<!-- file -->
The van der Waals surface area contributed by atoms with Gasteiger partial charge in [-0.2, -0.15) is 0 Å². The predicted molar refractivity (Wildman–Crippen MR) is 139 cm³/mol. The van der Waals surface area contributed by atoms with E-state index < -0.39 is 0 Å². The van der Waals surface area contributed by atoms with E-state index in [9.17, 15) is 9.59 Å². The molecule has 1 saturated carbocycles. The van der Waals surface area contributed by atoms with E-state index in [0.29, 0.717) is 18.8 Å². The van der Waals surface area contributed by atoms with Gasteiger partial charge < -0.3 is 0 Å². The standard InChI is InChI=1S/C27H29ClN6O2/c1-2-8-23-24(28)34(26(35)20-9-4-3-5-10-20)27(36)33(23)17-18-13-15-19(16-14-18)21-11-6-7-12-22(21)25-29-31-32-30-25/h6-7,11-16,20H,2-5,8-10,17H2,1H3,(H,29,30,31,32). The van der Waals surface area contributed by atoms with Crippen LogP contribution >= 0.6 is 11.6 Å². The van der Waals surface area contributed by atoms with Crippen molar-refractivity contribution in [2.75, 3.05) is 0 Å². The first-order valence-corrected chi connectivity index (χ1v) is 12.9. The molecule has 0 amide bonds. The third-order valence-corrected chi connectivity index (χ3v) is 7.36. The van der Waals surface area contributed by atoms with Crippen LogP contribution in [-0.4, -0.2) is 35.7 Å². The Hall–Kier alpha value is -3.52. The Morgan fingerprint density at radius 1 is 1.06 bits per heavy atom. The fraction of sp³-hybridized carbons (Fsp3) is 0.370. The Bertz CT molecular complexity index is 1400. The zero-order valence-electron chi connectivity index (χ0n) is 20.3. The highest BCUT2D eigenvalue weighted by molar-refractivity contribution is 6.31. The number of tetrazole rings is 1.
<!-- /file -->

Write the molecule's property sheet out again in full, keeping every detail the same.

The van der Waals surface area contributed by atoms with Gasteiger partial charge in [-0.2, -0.15) is 0 Å². The predicted molar refractivity (Wildman–Crippen MR) is 139 cm³/mol. The van der Waals surface area contributed by atoms with E-state index < -0.39 is 0 Å². The van der Waals surface area contributed by atoms with E-state index in [9.17, 15) is 9.59 Å². The molecule has 1 saturated carbocycles. The van der Waals surface area contributed by atoms with E-state index in [0.29, 0.717) is 18.8 Å². The van der Waals surface area contributed by atoms with Gasteiger partial charge < -0.3 is 0 Å². The standard InChI is InChI=1S/C27H29ClN6O2/c1-2-8-23-24(28)34(26(35)20-9-4-3-5-10-20)27(36)33(23)17-18-13-15-19(16-14-18)21-11-6-7-12-22(21)25-29-31-32-30-25/h6-7,11-16,20H,2-5,8-10,17H2,1H3,(H,29,30,31,32). The van der Waals surface area contributed by atoms with Crippen LogP contribution >= 0.6 is 11.6 Å². The van der Waals surface area contributed by atoms with Crippen molar-refractivity contribution in [2.75, 3.05) is 0 Å². The first-order valence-corrected chi connectivity index (χ1v) is 12.9. The molecule has 0 amide bonds. The third-order valence-corrected chi connectivity index (χ3v) is 7.36. The van der Waals surface area contributed by atoms with Crippen LogP contribution in [-0.4, -0.2) is 35.7 Å². The Hall–Kier alpha value is -3.52. The Morgan fingerprint density at radius 1 is 1.06 bits per heavy atom. The fraction of sp³-hybridized carbons (Fsp3) is 0.370. The Bertz CT molecular complexity index is 1400. The zero-order valence-electron chi connectivity index (χ0n) is 20.3. The highest BCUT2D eigenvalue weighted by molar-refractivity contribution is 6.31. The number of tetrazole rings is 1.